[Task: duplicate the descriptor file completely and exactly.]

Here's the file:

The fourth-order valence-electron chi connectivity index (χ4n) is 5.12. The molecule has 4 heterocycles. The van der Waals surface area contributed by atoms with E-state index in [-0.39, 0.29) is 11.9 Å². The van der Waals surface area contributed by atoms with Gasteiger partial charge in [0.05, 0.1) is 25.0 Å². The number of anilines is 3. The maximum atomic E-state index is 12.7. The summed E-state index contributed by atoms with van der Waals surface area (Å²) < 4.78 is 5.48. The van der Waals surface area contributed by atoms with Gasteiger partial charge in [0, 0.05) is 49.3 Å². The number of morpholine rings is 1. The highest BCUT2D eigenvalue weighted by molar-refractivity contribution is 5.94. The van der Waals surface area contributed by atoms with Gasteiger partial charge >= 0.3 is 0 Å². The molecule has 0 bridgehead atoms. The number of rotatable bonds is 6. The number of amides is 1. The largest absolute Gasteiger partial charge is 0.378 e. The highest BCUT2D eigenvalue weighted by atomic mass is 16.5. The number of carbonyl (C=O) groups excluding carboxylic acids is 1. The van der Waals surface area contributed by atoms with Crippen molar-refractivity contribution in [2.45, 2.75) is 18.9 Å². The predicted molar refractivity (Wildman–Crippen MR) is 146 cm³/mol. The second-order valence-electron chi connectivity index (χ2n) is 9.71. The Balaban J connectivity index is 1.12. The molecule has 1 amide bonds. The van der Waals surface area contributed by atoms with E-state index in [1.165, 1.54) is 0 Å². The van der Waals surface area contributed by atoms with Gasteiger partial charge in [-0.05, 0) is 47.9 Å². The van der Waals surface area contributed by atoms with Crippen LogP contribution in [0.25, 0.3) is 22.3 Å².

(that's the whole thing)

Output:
The fourth-order valence-electron chi connectivity index (χ4n) is 5.12. The molecule has 4 heterocycles. The van der Waals surface area contributed by atoms with E-state index in [-0.39, 0.29) is 11.9 Å². The van der Waals surface area contributed by atoms with Gasteiger partial charge in [0.05, 0.1) is 25.0 Å². The number of anilines is 3. The maximum atomic E-state index is 12.7. The summed E-state index contributed by atoms with van der Waals surface area (Å²) < 4.78 is 5.48. The van der Waals surface area contributed by atoms with Gasteiger partial charge in [0, 0.05) is 49.3 Å². The number of morpholine rings is 1. The highest BCUT2D eigenvalue weighted by molar-refractivity contribution is 5.94. The van der Waals surface area contributed by atoms with Gasteiger partial charge >= 0.3 is 0 Å². The molecule has 0 bridgehead atoms. The number of rotatable bonds is 6. The number of amides is 1. The largest absolute Gasteiger partial charge is 0.378 e. The highest BCUT2D eigenvalue weighted by atomic mass is 16.5. The number of carbonyl (C=O) groups excluding carboxylic acids is 1. The van der Waals surface area contributed by atoms with Crippen molar-refractivity contribution in [2.45, 2.75) is 18.9 Å². The predicted molar refractivity (Wildman–Crippen MR) is 146 cm³/mol. The second-order valence-electron chi connectivity index (χ2n) is 9.71. The Balaban J connectivity index is 1.12. The molecule has 1 amide bonds. The van der Waals surface area contributed by atoms with E-state index in [1.165, 1.54) is 0 Å². The van der Waals surface area contributed by atoms with Gasteiger partial charge in [-0.05, 0) is 47.9 Å². The van der Waals surface area contributed by atoms with Crippen LogP contribution in [0.25, 0.3) is 22.3 Å².